Sunday, July 29, 2018

Urban Summer Vest for Discerning Gentlemen

Summer vest

What to wear during summer in the city, trying to keep track of glasses, bus passes, money, and other assorted crap one simply must have on hand while simultaneously fighting sweltering heat? The gentleman's summer vest, of course, a lightweight garment fashioned from recycled thrift store men's shirts.

Piecing detail

As always when piecing together thrifted fabric, some of the garment's most alluring details are the result of sheer necessity (i.e., patch this piece over that piece or you will have a gaping hole).

Vest back

Because the recipient of this garment is a man on the move, I've added a small graphic from an ancient Persian text onto the back, created using photo transfer paper.

Swimming against the tide

Monday, July 16, 2018

Indigo Girls: At Play with Shibori

Awash in indigo

Here are the results of a session of shibori dyeing with two young apprentices ages six and eight. Above you see the fruits of our labors, including two t-shirts, two stuffed animals (designed and stitched by the girls), and lots of dyed cloth using a variety of shibori wrapping techniques.

To learn more about traditional Japanese shibori dyeing, just google "shibori," or visit this site, which has one of the best overviews of various shibori techniques in a series of easy-to-follow photos: I highly recomend the Dharma Trading Company shibori dye kit as an easy intro to this technique. We could have dyed a lot more with their kit (, but we simply ran out of cloth.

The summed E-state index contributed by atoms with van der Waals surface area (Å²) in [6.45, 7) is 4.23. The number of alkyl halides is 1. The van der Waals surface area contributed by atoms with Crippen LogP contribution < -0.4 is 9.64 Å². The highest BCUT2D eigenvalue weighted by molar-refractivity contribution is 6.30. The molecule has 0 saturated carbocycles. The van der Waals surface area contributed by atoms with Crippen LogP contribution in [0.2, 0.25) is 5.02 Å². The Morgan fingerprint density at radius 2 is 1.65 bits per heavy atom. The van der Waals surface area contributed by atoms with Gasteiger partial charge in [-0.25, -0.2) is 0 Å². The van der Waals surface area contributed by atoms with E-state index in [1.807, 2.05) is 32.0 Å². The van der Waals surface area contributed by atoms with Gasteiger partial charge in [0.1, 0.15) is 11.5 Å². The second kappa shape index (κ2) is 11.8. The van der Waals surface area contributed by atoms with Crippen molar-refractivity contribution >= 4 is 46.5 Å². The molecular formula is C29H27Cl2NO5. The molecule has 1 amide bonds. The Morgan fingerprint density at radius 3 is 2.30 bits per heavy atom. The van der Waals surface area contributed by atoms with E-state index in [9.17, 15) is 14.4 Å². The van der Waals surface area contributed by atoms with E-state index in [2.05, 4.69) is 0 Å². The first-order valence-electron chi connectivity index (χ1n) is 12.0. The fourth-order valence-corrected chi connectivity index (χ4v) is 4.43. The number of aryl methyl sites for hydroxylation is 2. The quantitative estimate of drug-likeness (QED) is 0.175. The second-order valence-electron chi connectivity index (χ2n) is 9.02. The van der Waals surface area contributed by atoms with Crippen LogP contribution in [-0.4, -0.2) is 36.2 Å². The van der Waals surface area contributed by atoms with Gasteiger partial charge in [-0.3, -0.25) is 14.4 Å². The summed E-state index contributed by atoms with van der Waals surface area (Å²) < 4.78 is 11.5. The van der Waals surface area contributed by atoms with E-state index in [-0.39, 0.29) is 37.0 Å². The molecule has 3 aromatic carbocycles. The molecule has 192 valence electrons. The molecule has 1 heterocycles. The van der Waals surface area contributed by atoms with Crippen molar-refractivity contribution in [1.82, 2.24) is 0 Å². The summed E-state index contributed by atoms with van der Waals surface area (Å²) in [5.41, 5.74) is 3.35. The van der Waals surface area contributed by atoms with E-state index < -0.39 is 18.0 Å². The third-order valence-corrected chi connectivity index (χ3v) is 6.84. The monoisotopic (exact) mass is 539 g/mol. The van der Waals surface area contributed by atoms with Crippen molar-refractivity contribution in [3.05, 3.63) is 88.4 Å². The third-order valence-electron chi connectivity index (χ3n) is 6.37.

Dream bear

Dream cat

Note that the stuffed animals are actually "dream animal pillows." This sewing project for the girls was based on the folkloric wisdom that sleeping with your head on something that has been indigo dyed produces deep sleep and pleasant dreams. Other than help drafting the initial pattern and a little stitching assistance with the faces, the girls were on their own.

Once the girls had their animals completed, I packed up the remaining fabric and later pieced together two dresses, combining the indigo-dyed cloth and recycled fabric from thrift store men's shirts. Here is the dress for the eight-year-old:

Dress front

Dress back

Dress detail

Dress in action

And here is the dress for the six-year-old. She has not kept still long enough for a photo.

Dress front

Dress back with surprise pocket

Once you dabble in indigo it is easy to get hooked. 

It's hard to be unhappy in shibori

Monday, July 9, 2018

Nesting: A Study in Stitching Scraps

Have sewing kit, will travel — and I never, ever travel without my sewing kit. In recent years that kit has included a baggie full of assorted patches, ranging from intriguing scraps of material to photo transfers on fabric using images gleaned from a treasure trove of ancient illustrated texts from around the world. As a house guest, it is nice to be able to stitch in idle moments, repair your hosts' favorite clothing, and leave a little creative patching in your wake after you depart.

I was recently back visiting in London (see Mending Mania: London for an earlier bout of patching for the same hosts) and as I stitched away in their solarium I regularly herded stray bits of cloth and thread together for easy removal, using a random patch with an image of a rabbit on it from an old Persian textbook as a base to gather all the scraps.

At one point I glanced over and saw that the rabbit now appeared to be sheltering in a very cozy nest, and promptly stitched all the random components of that nest in place, adding a lucky find I discovered while rummaging through a kitchen drawer looking for glue: an old label my hosts used to identify their children's clothing when they went away to camp in years gone by.




The house in London is a lovely nest, and this was another way to thank my hosts for being kind enough to share it with me.
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